At the time wasn't yet aware that this "bounce test" was a viral internet phenomenon.
After sitting there watching this young camper test battery after battery I found myself asking questions:
"Why does it bounce?"
"Why does it not bounce?"
"Is this real?"
"Is this a hoax?"
After contemplating the process, and scribbling the inner workings of an electrochemical cell on the adjacent whiteboard in search of a personal explanation, I finally resorted to the internet and found a few articles on the topic. This article was the most comprehensive and successfully quenched my curiosity.
I also found this video on the topic, which gave me an idea of a potential student activity on the topic.
After spending a few hours reviewing all of the videos on the topic, I decided to create my own battery bounce test curiosity spark on the a few day ago. A simple video that gets to the heart of the issue, and makes the information gap as salient and as clear as possible with the goal of tunneling students into the same questions I asked above.
Click here to see the video or view below:
Essentially I had gone on my own Hero's Journey..Embodied my own 5E Learning cycle..Lived the metaphor that I speak of so much when working with other teachers or writing blog posts (like this one!).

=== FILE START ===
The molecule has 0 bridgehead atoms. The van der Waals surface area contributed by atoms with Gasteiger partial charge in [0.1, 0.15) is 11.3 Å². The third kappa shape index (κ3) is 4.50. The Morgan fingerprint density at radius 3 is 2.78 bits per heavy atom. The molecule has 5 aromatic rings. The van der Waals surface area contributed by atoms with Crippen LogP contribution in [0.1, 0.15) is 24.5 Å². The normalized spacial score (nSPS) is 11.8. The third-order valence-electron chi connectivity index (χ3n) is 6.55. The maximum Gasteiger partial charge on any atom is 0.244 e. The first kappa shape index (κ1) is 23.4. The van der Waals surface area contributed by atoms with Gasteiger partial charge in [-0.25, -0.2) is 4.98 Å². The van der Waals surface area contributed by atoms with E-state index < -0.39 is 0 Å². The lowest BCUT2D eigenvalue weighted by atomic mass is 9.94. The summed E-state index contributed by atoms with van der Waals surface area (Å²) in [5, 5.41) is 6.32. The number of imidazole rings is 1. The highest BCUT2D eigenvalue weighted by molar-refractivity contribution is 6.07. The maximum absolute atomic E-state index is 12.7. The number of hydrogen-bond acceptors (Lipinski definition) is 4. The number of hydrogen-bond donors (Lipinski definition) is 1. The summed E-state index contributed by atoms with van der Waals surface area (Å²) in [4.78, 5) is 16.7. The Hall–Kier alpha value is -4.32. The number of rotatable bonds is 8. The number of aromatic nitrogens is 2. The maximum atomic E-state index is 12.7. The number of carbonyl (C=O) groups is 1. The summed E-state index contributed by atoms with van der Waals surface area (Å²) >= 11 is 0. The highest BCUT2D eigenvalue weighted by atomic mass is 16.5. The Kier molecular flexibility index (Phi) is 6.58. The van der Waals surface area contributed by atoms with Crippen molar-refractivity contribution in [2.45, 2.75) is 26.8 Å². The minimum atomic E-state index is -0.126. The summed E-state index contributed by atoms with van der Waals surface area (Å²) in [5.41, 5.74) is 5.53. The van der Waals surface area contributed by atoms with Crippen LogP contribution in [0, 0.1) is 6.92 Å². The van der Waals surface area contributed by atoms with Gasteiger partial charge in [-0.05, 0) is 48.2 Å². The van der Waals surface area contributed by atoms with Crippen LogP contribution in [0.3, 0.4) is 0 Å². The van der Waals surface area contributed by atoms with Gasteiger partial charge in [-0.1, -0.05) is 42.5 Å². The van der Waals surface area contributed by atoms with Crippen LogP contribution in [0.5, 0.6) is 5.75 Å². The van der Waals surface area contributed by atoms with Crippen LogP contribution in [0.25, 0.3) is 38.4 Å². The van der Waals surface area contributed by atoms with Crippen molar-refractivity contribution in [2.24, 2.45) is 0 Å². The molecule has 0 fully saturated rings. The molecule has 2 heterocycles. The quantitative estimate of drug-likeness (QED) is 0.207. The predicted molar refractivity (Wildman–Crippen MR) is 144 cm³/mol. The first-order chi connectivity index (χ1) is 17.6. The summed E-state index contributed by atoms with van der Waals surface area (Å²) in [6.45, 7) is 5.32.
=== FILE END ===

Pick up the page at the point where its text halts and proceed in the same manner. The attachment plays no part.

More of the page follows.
The young 5th grade science camper ENGAGED me with his battery bounce test.
The subsequent information gap forced me to EXPLORE reasons for this by accessing my prior knowledge.
My lack of ability to resolve this perplexity led to a need for a mentor (the internet) to help me EXPLAIN the concept.
I am now EXTENDING this concept, converting it into a lesson plan for the upcoming school year, and will EVALUATE the lessons efficacy when done.
If you found the information in this message useful to your practice, I invite you to learn more about becoming a site member. Monthly membership includes, but is not limited to, frequent distributions of detailed online video courses, lesson plans, teaching websites, curricular resources, and access to webinars exploring the world of curiosity, inquiry, and technology in the classroom. Additionally, you can find a copy of my new book, "Spark Learning: 3 Keys to Embracing the Power of Student Curiosity", by clicking here.